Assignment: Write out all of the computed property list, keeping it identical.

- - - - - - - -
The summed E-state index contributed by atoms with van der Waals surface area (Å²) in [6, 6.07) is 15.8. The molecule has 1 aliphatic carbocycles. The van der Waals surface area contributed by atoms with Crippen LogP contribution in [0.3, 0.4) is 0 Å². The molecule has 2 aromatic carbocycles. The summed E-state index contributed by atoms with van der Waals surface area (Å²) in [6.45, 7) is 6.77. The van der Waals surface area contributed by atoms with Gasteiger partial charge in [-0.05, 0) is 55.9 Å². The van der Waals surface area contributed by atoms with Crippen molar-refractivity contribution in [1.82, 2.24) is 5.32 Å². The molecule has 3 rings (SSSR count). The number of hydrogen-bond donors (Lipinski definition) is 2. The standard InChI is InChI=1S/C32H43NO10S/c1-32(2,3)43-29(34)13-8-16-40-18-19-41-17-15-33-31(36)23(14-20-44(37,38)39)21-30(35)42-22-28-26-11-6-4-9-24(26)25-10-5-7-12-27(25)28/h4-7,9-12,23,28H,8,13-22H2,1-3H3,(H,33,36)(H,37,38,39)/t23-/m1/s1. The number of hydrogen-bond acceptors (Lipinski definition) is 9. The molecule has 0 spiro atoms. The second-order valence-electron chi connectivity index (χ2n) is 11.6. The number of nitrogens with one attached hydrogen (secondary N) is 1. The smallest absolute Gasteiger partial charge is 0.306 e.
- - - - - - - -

The summed E-state index contributed by atoms with van der Waals surface area (Å²) in [6, 6.07) is 15.8. The molecule has 1 aliphatic carbocycles. The van der Waals surface area contributed by atoms with Crippen LogP contribution in [0.3, 0.4) is 0 Å². The molecule has 2 aromatic carbocycles. The summed E-state index contributed by atoms with van der Waals surface area (Å²) in [6.45, 7) is 6.77. The van der Waals surface area contributed by atoms with Gasteiger partial charge in [-0.05, 0) is 55.9 Å². The van der Waals surface area contributed by atoms with Crippen molar-refractivity contribution in [1.82, 2.24) is 5.32 Å². The molecule has 3 rings (SSSR count). The number of hydrogen-bond donors (Lipinski definition) is 2. The standard InChI is InChI=1S/C32H43NO10S/c1-32(2,3)43-29(34)13-8-16-40-18-19-41-17-15-33-31(36)23(14-20-44(37,38)39)21-30(35)42-22-28-26-11-6-4-9-24(26)25-10-5-7-12-27(25)28/h4-7,9-12,23,28H,8,13-22H2,1-3H3,(H,33,36)(H,37,38,39)/t23-/m1/s1. The number of hydrogen-bond acceptors (Lipinski definition) is 9. The molecule has 0 spiro atoms. The second-order valence-electron chi connectivity index (χ2n) is 11.6. The number of nitrogens with one attached hydrogen (secondary N) is 1. The smallest absolute Gasteiger partial charge is 0.306 e.